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North American and Pelican Nebulae with Samhyang 135mm and QHY268C This is my first ever image capture with the excellent NINA software.  I used my widefield rig which consists of the Samyang 135mm lens and QHY268C OSC camera using an IDAS 2″ LP filter.The image set is a modest 18 x 180s exposures, all binned 1×1.  Pre-processed and processed in PixInsight and a few tweaks in Photoshop.

Simeis 147 (Sharpless Sh2-240) sometimes called The Spaghetti Nebula is a supernova remnant of a star that exploded forty thousand years ago.  It sits across the border of Taurus and Auriga and is a huge object, about six moon widths across.  It is located about 3000 light years away.  Because of its extremely low surface brightness it was only discovered as recently as 1952.  It is an exceptionally difficult object to observe visually and to have any hope of seeing it with your own eyes at the eyepiece requires extremely dark skies (Bortle 1), specialist filters, immaculate seeing and transparency and extreme dark adaption of your eyes.  This rules out almost anywhere near civilisation.  Personally speaking, I have never known any astronomer who has seen it visually.  Even with photography it requires very long exposure times to bring out any detail. Simeis 147 Image Technical Data This image was created…

The California Nebula – NGC 1499 – is a vast hydrogen gas emission nebula about 1000 light years away in the constellation of Perseus.  It is named as such because of its vague resemblance to the US state of California.It is an extremely faint, large and diffuse object, about four times the diameter of the moon.  It is almost completely invisible visually without specialist filters and was not discovered until the advent of astrophotography in 1884.  The nebula shines by reflecting the light of the bright star Markib.  It shines red because Hydrogen atoms, when excited by nearby bright sources like stars, emit or re-radiate light at the 656nm wavelength which is in the red part of the spectrum to our eyes. The California Nebula Image Technical Data The California Nebula is so large that most telescopes cannot get the nebula in the field of view, nowhere near in fact. …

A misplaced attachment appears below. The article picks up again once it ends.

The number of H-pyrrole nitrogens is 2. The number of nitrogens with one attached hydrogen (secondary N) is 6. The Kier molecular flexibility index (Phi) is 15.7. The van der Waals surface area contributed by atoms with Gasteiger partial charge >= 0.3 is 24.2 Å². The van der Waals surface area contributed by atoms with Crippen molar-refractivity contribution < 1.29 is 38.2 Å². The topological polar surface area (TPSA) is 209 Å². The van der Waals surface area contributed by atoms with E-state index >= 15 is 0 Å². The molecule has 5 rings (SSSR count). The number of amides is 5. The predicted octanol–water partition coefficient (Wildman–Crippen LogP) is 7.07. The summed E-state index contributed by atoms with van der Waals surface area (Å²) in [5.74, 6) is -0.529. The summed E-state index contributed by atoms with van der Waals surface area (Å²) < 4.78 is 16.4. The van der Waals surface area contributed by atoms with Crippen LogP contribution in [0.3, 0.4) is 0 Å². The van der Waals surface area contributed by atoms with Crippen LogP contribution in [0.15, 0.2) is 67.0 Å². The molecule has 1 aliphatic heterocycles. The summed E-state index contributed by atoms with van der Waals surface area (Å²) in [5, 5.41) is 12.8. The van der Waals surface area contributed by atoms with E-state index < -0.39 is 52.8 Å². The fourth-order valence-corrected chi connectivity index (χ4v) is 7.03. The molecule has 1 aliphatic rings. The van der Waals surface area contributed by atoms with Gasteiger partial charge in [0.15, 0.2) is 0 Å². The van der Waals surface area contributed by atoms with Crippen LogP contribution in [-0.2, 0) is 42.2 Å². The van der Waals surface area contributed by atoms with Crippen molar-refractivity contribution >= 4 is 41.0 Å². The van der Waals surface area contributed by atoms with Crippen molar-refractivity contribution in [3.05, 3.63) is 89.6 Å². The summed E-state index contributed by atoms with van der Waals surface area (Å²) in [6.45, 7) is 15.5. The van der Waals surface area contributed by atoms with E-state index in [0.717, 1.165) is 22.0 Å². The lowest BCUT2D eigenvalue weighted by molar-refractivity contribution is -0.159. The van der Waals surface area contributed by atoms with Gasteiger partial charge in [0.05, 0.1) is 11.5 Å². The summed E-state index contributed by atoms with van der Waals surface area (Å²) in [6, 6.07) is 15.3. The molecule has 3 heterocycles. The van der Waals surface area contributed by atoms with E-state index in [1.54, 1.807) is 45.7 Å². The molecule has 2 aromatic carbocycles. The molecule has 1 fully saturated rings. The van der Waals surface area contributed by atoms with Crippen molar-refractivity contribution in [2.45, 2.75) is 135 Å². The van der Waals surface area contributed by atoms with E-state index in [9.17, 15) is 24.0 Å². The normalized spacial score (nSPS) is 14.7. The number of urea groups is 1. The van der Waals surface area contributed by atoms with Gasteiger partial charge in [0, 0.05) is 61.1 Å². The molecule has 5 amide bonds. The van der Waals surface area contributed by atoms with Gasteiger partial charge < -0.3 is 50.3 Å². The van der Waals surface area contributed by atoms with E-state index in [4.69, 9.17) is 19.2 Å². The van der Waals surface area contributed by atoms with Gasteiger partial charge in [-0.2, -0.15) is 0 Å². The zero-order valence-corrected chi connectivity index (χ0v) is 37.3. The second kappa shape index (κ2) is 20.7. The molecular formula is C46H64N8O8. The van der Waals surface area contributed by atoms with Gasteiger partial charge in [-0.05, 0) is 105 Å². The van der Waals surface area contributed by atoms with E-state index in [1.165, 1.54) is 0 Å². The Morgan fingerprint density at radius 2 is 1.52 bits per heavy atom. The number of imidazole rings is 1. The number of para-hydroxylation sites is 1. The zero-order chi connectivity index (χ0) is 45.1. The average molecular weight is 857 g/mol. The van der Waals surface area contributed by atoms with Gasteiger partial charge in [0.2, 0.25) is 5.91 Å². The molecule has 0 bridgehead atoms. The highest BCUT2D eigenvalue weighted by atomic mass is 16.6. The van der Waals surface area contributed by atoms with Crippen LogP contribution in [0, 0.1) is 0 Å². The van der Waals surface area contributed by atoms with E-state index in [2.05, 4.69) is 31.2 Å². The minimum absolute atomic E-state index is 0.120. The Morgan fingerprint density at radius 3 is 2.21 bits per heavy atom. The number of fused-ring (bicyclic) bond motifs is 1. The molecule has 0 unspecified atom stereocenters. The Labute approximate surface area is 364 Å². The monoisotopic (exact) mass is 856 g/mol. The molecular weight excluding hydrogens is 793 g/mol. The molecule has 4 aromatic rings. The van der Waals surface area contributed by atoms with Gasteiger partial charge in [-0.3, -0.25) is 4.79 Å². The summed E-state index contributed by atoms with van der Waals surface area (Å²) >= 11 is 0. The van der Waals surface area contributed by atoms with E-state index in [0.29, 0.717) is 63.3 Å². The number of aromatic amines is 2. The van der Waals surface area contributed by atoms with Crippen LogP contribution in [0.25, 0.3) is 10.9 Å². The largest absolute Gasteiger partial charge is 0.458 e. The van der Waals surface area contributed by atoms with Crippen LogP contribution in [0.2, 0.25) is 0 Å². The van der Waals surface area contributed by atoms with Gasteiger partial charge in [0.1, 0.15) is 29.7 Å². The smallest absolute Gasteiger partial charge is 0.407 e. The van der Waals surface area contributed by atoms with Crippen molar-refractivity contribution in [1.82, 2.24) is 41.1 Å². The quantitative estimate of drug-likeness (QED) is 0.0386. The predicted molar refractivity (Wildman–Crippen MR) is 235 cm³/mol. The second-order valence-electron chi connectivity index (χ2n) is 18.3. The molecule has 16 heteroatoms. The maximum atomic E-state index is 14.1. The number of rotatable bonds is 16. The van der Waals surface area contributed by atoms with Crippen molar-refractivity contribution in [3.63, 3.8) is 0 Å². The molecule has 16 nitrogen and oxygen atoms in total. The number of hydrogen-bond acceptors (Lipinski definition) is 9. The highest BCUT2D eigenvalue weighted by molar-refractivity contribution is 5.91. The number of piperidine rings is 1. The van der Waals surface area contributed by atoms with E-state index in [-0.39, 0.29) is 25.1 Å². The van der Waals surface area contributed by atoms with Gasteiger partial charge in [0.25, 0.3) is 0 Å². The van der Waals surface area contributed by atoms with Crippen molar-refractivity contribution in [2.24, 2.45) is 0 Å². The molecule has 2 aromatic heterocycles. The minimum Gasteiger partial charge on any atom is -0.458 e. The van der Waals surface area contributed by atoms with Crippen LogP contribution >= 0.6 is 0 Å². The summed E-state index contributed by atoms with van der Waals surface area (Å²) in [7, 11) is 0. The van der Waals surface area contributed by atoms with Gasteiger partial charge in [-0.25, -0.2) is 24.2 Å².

Collinder 399 or Brocchi’s Cluster is offered nicknamed “The Coathanger” for its striking resemblance to that wardrobe item! It is located within the constellation of Vulpecula – The Fox – within a larger asterism called The Summer Triangle. The Coathanger is a chance, line-of-sight effect and the stars that form the appearance of the coathanger are not physically associated with each other at all and range from 350 to 2300 light years in distance. The stars are backdropped against the vast clouds of glowing hydrogen that dominate the spiral arms of The Milky Way galaxy. The Coathanger in Vulpecula Image Technical Data Image captured in my backyard in Nottingham, UK on Sunday 20th September 2020. I used a Samyang (Rokinon) 135mm DSLR lens with a Moravian Instruments G2-8300 cooled CCD camera. This was mounted on my NEQ6 mount and guided with a Skywatcher Evoguider and ASI120MM guidecam. All exposures binned…

Kemble’s Cascade in Widefield Setting Kemble’s Cascade (Kemble 1) is a chance straight-line alignment of 17 or so stars between the 5th and 10th magnitudes in the far northern constellation of Camelopardalis. The stars are of different colours and look lovely in a widefield telescope or binoculars. At the end of line of stars is the open star cluster NGC 1502. This asterism is named after the Franciscan monk and amateur astronomer Lucian Kemble. The cascade itself is about three angular degrees in length. Image Technical Data Imaged from my backyard in Nottingham, UK on 14 September 2020. Part of an automated capture sequence and the exposures were taken between 02:00 > 04:00 in the morning. Needless to say I was in bed asleep at the time 🙂 I processed the images afterwards. I used Samyang 135mm DSLR lens connected to my Moravian Instruments G2-8300 CCD camera with Astrodon RGB…